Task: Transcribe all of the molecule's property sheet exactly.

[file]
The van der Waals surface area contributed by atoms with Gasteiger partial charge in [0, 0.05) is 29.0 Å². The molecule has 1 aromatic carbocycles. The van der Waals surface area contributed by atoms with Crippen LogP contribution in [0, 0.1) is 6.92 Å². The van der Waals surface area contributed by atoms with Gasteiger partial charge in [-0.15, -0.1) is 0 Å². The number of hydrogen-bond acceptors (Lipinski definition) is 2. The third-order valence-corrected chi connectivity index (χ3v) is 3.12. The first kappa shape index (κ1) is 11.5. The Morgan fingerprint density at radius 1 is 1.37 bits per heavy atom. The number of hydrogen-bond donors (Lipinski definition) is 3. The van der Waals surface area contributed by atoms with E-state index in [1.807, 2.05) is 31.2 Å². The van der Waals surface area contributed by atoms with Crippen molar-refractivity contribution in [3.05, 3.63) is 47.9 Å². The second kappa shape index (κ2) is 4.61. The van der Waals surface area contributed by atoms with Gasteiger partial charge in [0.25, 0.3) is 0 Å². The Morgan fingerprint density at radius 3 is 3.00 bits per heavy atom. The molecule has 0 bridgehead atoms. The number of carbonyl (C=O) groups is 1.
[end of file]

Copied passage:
The van der Waals surface area contributed by atoms with Gasteiger partial charge in [0, 0.05) is 29.0 Å². The molecule has 1 aromatic carbocycles. The van der Waals surface area contributed by atoms with Crippen LogP contribution in [0, 0.1) is 6.92 Å². The van der Waals surface area contributed by atoms with Gasteiger partial charge in [-0.15, -0.1) is 0 Å². The number of hydrogen-bond acceptors (Lipinski definition) is 2. The third-order valence-corrected chi connectivity index (χ3v) is 3.12. The first kappa shape index (κ1) is 11.5. The Morgan fingerprint density at radius 1 is 1.37 bits per heavy atom. The number of hydrogen-bond donors (Lipinski definition) is 3. The van der Waals surface area contributed by atoms with E-state index in [1.807, 2.05) is 31.2 Å². The van der Waals surface area contributed by atoms with Crippen molar-refractivity contribution in [3.05, 3.63) is 47.9 Å². The second kappa shape index (κ2) is 4.61. The van der Waals surface area contributed by atoms with Gasteiger partial charge in [0.25, 0.3) is 0 Å². The Morgan fingerprint density at radius 3 is 3.00 bits per heavy atom. The molecule has 0 bridgehead atoms. The number of carbonyl (C=O) groups is 1.